Yale offers need-blind admissions and need-based financial aid to all applicants, international and domestic. Yale admits undergraduate students without regard to their ability to pay, and provides need-based financial aid awards to all admitted students on the basis of individual needs assessments. Financial aid awards for international students are created using a needs analysis that takes into account the relative differences between the US economy and the economy of students’ home countries. Additional information and financial aid application
instructions are available via Yale Student Financial Services.
Yale’s Application Deadlines
November 1 for Early Action Single Choice and January 2 for Regular Decision.
Junior Year (Penultimate Year) of Secondary School
Autumn and Winter (September through February)
- Begin researching colleges in the United States. Make use of the multiple online resources that are available.
- Begin preparing for standardized tests.
Spring (March through May)
- Consider taking your first standardized test and register for future test sittings.
Summer (June through August)
- Begin working on your college essays.
Senior Year (Final Year) of Secondary School
Autumn (September through October)
- Ask your teachers and counselor to complete the required forms.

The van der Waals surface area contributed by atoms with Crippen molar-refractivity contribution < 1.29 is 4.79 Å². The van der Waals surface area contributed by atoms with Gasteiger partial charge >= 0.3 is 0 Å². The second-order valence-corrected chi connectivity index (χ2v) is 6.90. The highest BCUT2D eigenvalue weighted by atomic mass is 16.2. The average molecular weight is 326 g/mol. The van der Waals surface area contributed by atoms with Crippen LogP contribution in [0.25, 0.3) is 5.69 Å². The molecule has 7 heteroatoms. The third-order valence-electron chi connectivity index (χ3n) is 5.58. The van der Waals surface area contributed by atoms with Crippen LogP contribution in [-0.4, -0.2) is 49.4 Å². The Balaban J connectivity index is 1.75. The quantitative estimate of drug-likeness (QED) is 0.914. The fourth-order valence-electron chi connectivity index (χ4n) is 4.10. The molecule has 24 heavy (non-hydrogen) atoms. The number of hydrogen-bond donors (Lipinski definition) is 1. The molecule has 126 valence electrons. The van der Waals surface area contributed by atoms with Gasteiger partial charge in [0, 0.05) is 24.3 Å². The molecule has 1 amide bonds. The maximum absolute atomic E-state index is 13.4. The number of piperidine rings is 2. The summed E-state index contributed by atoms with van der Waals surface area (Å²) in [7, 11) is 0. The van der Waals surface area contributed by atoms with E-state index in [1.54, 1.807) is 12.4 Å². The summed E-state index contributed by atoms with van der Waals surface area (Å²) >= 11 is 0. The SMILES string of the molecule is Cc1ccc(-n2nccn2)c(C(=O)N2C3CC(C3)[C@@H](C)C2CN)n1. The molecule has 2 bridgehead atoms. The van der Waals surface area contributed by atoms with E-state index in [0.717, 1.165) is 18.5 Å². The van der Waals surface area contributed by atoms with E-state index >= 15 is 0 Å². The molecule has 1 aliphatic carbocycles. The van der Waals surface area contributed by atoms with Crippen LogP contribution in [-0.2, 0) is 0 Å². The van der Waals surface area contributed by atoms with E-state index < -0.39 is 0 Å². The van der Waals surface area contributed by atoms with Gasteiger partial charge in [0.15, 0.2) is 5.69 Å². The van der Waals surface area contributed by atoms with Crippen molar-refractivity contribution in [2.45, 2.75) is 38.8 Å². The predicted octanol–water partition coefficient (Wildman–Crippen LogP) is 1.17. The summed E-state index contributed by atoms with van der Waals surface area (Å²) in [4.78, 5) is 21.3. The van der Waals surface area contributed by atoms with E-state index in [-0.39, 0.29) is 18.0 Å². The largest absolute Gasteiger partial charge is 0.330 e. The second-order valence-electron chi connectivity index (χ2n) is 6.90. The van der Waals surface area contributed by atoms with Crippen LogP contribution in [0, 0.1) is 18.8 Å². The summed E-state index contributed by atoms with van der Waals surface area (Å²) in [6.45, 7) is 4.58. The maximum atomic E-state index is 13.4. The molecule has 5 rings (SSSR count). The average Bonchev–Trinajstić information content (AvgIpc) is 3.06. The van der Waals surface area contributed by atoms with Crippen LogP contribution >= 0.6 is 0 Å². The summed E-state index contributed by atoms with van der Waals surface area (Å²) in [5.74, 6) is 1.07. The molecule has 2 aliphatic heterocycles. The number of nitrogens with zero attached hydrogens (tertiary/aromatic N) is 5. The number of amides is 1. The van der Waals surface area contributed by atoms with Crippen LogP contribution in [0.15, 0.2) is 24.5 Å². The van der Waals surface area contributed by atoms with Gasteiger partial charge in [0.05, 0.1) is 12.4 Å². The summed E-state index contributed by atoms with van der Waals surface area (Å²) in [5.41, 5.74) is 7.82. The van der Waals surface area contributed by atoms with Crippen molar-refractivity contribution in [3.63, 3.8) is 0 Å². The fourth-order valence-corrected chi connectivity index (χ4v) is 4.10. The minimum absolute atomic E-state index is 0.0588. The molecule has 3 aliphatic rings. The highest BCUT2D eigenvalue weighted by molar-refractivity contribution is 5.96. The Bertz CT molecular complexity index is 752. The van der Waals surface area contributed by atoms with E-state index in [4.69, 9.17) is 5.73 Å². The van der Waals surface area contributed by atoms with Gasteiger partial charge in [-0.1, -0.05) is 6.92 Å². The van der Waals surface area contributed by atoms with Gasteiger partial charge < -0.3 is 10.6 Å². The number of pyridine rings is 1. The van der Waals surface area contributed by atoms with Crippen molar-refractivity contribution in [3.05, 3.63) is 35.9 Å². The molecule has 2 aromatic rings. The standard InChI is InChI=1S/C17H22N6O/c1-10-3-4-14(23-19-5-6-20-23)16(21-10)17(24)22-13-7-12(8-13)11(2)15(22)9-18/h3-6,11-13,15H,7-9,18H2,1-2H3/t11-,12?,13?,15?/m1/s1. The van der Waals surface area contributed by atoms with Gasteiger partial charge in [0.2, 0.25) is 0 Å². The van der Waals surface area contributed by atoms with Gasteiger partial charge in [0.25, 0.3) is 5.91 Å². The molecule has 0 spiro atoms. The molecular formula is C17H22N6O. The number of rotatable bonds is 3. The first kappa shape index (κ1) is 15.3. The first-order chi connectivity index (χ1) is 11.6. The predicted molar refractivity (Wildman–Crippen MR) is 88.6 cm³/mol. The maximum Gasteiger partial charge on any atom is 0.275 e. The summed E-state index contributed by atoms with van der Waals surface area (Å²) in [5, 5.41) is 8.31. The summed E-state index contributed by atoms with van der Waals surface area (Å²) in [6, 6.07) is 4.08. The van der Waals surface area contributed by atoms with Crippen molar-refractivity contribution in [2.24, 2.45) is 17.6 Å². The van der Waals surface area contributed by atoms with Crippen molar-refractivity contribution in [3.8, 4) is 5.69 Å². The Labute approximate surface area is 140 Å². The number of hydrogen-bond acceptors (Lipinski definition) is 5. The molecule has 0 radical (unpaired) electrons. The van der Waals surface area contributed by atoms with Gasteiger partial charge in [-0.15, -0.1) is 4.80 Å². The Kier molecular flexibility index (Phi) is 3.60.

- Take the SAT or ACT for a second time if you feel that you might significantly improve your score.
- Early Action applicants: October is the last month during which you can take the ACT Plus Writing Test for Yale to consider your results. November 1 is the deadline for an Early Action application.
- November Early Action applicants: This is the last month during which you can take the SAT Reasoning Test and the SAT Subject Tests for Yale to consider your results. November 1 is the deadline for an Early Action application.
- Middle of December: Early Action admissions decisions are available online.
- January 1 is the deadline for Regular Decision applications.
- Regular Decision applicants: This is the last month during which you can take the SAT Reasoning Test, the SAT Subject Tests, and the TOEFL for Yale to consider your results.
- Regular Decision applicants: This is the last month during which you can take the ACT Plus Writing exam for Yale to consider your results.
End of March/Early April
- Regular Decision admissions decisions are available online.
Yale and the World: http://world.yale.edu/admissions
International Freshman Applicants: https://admissions.yale.edu/international
Applying to Yale as an International Student: https://admissions.yale.edu/applying-yale-international-student